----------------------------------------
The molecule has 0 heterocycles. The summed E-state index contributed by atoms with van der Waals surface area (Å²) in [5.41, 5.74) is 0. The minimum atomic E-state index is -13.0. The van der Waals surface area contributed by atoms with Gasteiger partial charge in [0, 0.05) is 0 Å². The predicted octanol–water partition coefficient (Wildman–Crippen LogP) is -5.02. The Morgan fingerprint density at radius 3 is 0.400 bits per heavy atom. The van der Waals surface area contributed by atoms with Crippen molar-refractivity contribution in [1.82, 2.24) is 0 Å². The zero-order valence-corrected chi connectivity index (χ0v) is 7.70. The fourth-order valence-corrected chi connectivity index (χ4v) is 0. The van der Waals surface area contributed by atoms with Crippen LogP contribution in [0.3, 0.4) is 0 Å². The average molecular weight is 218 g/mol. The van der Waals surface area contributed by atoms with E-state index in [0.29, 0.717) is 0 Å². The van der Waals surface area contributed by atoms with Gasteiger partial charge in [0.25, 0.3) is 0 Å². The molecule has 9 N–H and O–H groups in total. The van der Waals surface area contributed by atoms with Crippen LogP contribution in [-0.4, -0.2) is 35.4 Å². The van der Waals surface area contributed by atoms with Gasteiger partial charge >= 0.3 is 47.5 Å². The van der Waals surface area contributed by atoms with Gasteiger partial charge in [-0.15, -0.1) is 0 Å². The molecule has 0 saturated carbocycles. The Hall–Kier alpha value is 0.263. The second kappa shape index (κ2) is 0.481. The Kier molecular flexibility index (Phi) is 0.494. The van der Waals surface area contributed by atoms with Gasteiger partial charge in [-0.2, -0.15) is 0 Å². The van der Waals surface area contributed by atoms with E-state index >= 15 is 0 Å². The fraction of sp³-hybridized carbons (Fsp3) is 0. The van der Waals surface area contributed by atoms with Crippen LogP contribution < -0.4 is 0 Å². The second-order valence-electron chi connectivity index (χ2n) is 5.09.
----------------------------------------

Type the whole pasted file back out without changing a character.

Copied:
The molecule has 0 heterocycles. The summed E-state index contributed by atoms with van der Waals surface area (Å²) in [5.41, 5.74) is 0. The minimum atomic E-state index is -13.0. The van der Waals surface area contributed by atoms with Gasteiger partial charge in [0, 0.05) is 0 Å². The predicted octanol–water partition coefficient (Wildman–Crippen LogP) is -5.02. The Morgan fingerprint density at radius 3 is 0.400 bits per heavy atom. The van der Waals surface area contributed by atoms with Crippen molar-refractivity contribution in [1.82, 2.24) is 0 Å². The zero-order valence-corrected chi connectivity index (χ0v) is 7.70. The fourth-order valence-corrected chi connectivity index (χ4v) is 0. The van der Waals surface area contributed by atoms with Crippen LogP contribution in [0.3, 0.4) is 0 Å². The average molecular weight is 218 g/mol. The van der Waals surface area contributed by atoms with E-state index in [0.29, 0.717) is 0 Å². The van der Waals surface area contributed by atoms with Gasteiger partial charge in [0.25, 0.3) is 0 Å². The molecule has 9 N–H and O–H groups in total. The van der Waals surface area contributed by atoms with Crippen LogP contribution in [-0.4, -0.2) is 35.4 Å². The van der Waals surface area contributed by atoms with Gasteiger partial charge >= 0.3 is 47.5 Å². The van der Waals surface area contributed by atoms with Gasteiger partial charge in [-0.15, -0.1) is 0 Å². The molecule has 0 saturated carbocycles. The Hall–Kier alpha value is 0.263. The second kappa shape index (κ2) is 0.481. The Kier molecular flexibility index (Phi) is 0.494. The van der Waals surface area contributed by atoms with Gasteiger partial charge in [-0.2, -0.15) is 0 Å². The van der Waals surface area contributed by atoms with E-state index >= 15 is 0 Å². The fraction of sp³-hybridized carbons (Fsp3) is 0. The van der Waals surface area contributed by atoms with Crippen LogP contribution < -0.4 is 0 Å². The second-order valence-electron chi connectivity index (χ2n) is 5.09.